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China [Jun. 1st, 2006|04:04 pm]
Arvind Narayanan
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I have recently been making (admittedly meager) efforts to learn to speak Mandarin, in the course of which I realized I could name only three Chinese cities. To put that in perspective, China has a fifth of the world's population, so that's like being able to name only 15 cities in the whole world. Looking at it another way, I was able to name 9 cities in the Australian continent, which has a population of around 25 million, so I can name 157 times more cities per capita in Australia than in China. Population is not a perfect metric, of course, but I think it is shameful no matter how you look at it.

Learning more about China has therefore jumped to the top of my to-do list, which unfortunately doesn't mean squat because I rarely get around to doing the things on my to-do list.

Coincidentally, yesterday I was trying to explain to someone why I thought Shanghai was a great location for Asiacrypt. I would like to scratch out my previous reasons and replace them with:

I mean, how can you argue with that?

[User Picture]From: ephermata
2006-06-01 11:23 pm (UTC)
Also, Mission Impossible 3. :)
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[User Picture]From: paper_crystals
2006-06-02 12:11 am (UTC)
When I went to Shanghai it reminded me of a the classic SF movie city. it still does. I like Bejing better.
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[User Picture]From: medryn
2006-06-02 03:23 am (UTC)
I want to go to Shanghai! Hmm, I guess I should write my paper. Stupid exension.
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[User Picture]From: arvindn
2006-06-02 07:12 pm (UTC)
For once in my life, I was done well before the deadline, and they had to go and extend it!
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[User Picture]From: annamaryse
2006-06-02 07:07 am (UTC)
Interesting. I, also, have been looking at Mandarin with great interest. On our TV cable (we have digital cable in Los Angeles) we receive CCTV international as a digital station. They have Chinese lessons and gobs of programming about lifestyle, people, culture, history, ecology, engineering feats, wildlife, customs, and so forth. It's fascinating. Worth getting digital cable just for CCTV.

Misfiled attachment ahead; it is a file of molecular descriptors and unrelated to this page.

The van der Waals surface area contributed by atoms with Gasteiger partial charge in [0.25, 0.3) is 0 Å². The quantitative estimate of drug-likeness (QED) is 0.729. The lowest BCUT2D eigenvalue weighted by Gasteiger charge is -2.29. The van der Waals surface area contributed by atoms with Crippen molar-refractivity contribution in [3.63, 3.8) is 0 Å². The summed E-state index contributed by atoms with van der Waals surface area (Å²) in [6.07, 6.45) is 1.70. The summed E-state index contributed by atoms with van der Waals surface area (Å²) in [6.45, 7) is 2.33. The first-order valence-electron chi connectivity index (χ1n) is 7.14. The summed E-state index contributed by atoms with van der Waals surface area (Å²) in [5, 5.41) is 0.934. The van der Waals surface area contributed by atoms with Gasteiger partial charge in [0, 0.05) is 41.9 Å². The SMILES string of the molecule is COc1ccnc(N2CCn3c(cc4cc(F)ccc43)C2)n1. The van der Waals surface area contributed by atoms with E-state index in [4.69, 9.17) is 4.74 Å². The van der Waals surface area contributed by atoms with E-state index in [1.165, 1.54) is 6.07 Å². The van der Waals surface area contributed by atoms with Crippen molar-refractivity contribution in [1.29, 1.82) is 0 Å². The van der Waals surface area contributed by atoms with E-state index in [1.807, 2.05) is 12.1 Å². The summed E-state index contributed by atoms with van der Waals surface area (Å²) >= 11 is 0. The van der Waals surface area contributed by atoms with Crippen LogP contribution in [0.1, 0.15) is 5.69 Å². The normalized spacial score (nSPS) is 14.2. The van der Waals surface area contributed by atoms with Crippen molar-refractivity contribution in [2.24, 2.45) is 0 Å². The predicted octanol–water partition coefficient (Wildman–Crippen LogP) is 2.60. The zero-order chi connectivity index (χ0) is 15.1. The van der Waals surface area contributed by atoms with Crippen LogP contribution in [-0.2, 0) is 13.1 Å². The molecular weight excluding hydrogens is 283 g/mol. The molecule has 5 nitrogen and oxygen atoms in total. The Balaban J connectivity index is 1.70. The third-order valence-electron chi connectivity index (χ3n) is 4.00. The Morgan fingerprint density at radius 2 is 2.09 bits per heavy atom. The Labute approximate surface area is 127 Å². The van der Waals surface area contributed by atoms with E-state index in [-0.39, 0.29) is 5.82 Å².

It's made me realize how little I knew of Chinese culture and how much more I wish to learn.
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[User Picture]From: arvindn
2006-06-02 07:09 pm (UTC)
How much does it cost?

I've been using the podcasts at chinesepod.com. The good thing about it is that I can go at my own pace. The bad thing about it is that I can go at my own pace -- I'm still on lesson 5 or 6.
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[User Picture]From: annamaryse
2006-06-02 07:15 pm (UTC)
cctv International is on some cable systems and not on others. If you have it, it will be on the digital cable section... it's not a premium channel. You have to research it through your cable provider. I know that in Canada they were adverse to putting it onto the cable because of silly fear of Communist propaganda! It's not like that at all. It's just a LOT of good information. :)

Tell me who that is and I'll see if you can't quite find it. Thanks for chinesepod.com.... I didn't know about it!

I spend time in Vancouver which is like 60% Asian now, mostly Chinese. You can go in shops and restaurants there and not feel like you're in "Chinatown" but as if you were absolutely in Asia. It helps that my best friend there is Chinese so I have some advantage. Definitely visiting Vancouver in the past year's inspired me to want to learn Chinese.

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[User Picture]From: arvindn
2006-06-02 07:07 pm (UTC)
That sounds interesting. I'll put it in my reading list, which is even more useless than my to-do list. The only full-length book set in pre-modern China that I've read is Prisoner of Mao, which I would highly recommend.
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From: (Anonymous)
2006-06-02 09:12 pm (UTC)
Huh, hadn't heard of it until now. I'll have to (eventually) take a look at it, ditto re: reading lists. :)
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